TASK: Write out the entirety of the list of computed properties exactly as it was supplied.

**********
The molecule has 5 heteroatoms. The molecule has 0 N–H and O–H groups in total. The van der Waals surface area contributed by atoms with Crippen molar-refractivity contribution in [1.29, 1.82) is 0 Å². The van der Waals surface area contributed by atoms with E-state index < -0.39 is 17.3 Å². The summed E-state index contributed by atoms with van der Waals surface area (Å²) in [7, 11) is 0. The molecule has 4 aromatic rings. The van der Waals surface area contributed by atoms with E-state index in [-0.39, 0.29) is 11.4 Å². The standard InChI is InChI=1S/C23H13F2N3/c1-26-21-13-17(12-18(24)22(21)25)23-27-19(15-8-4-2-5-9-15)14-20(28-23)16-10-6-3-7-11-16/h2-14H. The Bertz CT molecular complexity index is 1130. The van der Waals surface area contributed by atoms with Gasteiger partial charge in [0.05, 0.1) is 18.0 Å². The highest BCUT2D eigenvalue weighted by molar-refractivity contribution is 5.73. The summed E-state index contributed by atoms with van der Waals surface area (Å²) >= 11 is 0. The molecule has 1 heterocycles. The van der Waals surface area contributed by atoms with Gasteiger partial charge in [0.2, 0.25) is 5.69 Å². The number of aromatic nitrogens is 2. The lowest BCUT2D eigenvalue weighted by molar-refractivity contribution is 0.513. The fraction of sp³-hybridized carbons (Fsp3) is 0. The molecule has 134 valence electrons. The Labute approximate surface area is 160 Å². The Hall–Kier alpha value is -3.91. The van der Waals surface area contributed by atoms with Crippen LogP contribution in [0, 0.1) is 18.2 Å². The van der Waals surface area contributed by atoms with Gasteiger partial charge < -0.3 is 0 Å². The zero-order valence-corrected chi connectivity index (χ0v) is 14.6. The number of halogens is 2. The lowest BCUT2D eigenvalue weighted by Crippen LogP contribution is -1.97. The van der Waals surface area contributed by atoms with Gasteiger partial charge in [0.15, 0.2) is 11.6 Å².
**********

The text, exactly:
The molecule has 5 heteroatoms. The molecule has 0 N–H and O–H groups in total. The van der Waals surface area contributed by atoms with Crippen molar-refractivity contribution in [1.29, 1.82) is 0 Å². The van der Waals surface area contributed by atoms with E-state index < -0.39 is 17.3 Å². The summed E-state index contributed by atoms with van der Waals surface area (Å²) in [7, 11) is 0. The molecule has 4 aromatic rings. The van der Waals surface area contributed by atoms with E-state index in [-0.39, 0.29) is 11.4 Å². The standard InChI is InChI=1S/C23H13F2N3/c1-26-21-13-17(12-18(24)22(21)25)23-27-19(15-8-4-2-5-9-15)14-20(28-23)16-10-6-3-7-11-16/h2-14H. The Bertz CT molecular complexity index is 1130. The van der Waals surface area contributed by atoms with Gasteiger partial charge in [0.05, 0.1) is 18.0 Å². The highest BCUT2D eigenvalue weighted by molar-refractivity contribution is 5.73. The summed E-state index contributed by atoms with van der Waals surface area (Å²) >= 11 is 0. The molecule has 1 heterocycles. The van der Waals surface area contributed by atoms with Gasteiger partial charge in [0.2, 0.25) is 5.69 Å². The number of aromatic nitrogens is 2. The lowest BCUT2D eigenvalue weighted by molar-refractivity contribution is 0.513. The fraction of sp³-hybridized carbons (Fsp3) is 0. The molecule has 134 valence electrons. The Labute approximate surface area is 160 Å². The Hall–Kier alpha value is -3.91. The van der Waals surface area contributed by atoms with Crippen LogP contribution in [0, 0.1) is 18.2 Å². The van der Waals surface area contributed by atoms with Gasteiger partial charge < -0.3 is 0 Å². The zero-order valence-corrected chi connectivity index (χ0v) is 14.6. The number of halogens is 2. The lowest BCUT2D eigenvalue weighted by Crippen LogP contribution is -1.97. The van der Waals surface area contributed by atoms with Gasteiger partial charge in [0.15, 0.2) is 11.6 Å².